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Florida Property Insurance Is a War Zone of Lies and Deceit. If You Have a Claim You Need a Lawyer Today.

Posted by Sami Thalji | Mar 15, 2023

When a home suffers damage from a natural disaster like a hurricane, the insurance claims process can be difficult and confusing. In the aftermath of Hurricane Ian, adjusters are saying that insurance companies have been changing their work by lowering totals, rewriting descriptions of damage, and deleting accompanying photos without their approval, according to an investigation by The Washington Post. This has resulted in homeowners being left to pay for much of the repair costs themselves, due to the untenable gap between the cost of storm damage and what insurers are willing to pay to fix it.

After years of more frequent and intense storms, national carriers have pulled back from the market and smaller, regional carriers with smaller financial reserves have jumped in. As a result, companies have been aggressively seeking to limit payouts to policyholders by altering the work of licensed adjusters. The Post's investigation included interviews with dozens of policyholder advocates, attorneys, and Hurricane Ian survivors, as well as insurance adjusters who oversaw more than 100 claims for Heritage and Florida Peninsula Insurance Co.

The adjusters, attorneys, and policyholder advocates allege that the independent adjusting firms were internally lowering estimates under the direction of the insurance carriers who contracted them. Emails obtained by The Post detail how independent adjusting firms followed orders from carriers to write claims in specific ways that significantly reduced payouts.

The Post made multiple attempts to interview and seek comment from Heritage, Florida Peninsula, and Tristar, but Heritage did not reply to calls and emails, while representatives for Florida Peninsula said they would not be able to help with this matter. Tristar said that they could not comment on Heritage Policy, procedures, and/or estimating guidelines due to a confidentiality agreement. However, the company said that it has reasons for altering claims and that “estimates are revised/collaborated throughout the entire industry at the direction of the insurance carriers. They have the final say.”

Property damage claims are commonly made after a hurricane hits a state, especially in Florida. In 2022, Hurricane Ian caused destruction to the tune of $112.9 billion in damage, according to a Swiss Re report. But the storm also caused significant damage to people's homes, leading to thousands of claims. However, according to state data, around 34 percent of the 708,255 claims filed have either been rejected or are still unpaid. One couple, the Sebastians, received just $2,500 for their expenses despite having submitted hundreds of receipts. It wasn't until after they spoke with an insurance commissioner and the Florida Department of Financial Services that they received an additional $4,092. Terry Sebastian, who filed two complaints with the insurance commissioner before speaking to media, expressed his anger at his insurance company for "ruining people's lives." He claimed that he threatened to file for bankruptcy but was not taken seriously.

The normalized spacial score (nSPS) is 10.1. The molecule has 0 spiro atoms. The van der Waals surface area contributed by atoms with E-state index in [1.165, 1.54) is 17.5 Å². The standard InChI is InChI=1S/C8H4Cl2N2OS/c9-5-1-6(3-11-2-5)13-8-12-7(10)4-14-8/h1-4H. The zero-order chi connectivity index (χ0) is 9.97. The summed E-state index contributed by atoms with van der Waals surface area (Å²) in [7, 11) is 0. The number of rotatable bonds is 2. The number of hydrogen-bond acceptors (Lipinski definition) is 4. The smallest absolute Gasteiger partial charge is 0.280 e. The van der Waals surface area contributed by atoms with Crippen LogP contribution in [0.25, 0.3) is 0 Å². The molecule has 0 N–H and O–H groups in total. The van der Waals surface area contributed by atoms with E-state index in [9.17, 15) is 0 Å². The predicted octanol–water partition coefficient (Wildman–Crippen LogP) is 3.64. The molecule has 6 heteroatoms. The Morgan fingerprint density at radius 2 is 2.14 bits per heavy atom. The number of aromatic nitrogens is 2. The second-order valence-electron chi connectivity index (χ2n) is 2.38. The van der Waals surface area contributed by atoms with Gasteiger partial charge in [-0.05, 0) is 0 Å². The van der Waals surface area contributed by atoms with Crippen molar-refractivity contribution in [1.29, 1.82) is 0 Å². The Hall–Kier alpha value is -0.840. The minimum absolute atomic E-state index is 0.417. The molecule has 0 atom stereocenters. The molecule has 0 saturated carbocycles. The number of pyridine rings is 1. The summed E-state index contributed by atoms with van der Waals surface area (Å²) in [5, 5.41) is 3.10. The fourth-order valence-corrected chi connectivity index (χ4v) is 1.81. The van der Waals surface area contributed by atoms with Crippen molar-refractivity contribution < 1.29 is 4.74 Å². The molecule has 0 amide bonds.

After the hurricane, insurance adjusters have been receiving increasingly frustrated calls from policyholders anxious about their final claim estimates or lack thereof. Unfortunately, many policyholders are still waiting for responses even after the 90-day deadline. In fact, Lee, an adjuster, said that his reports were being heavily revised by Heritage's claims managers, with entire sections removed, photos and line items deleted, and captions changed without any factual basis. This cutting down of a valid claim estimate is potentially fraudulent and could be considered as such if done intentionally by the insurance company to avoid paying out losses.

About the Author

Sami Thalji

Sami Thalji is a native Floridian, born in Clearwater and raised in St. Petersburg, Florida. Sami graduated from Osceola High School in Seminole, Florida before attending and receiving both his Bachelor of Science and Juris Doctor from the University of Florida in Ga...


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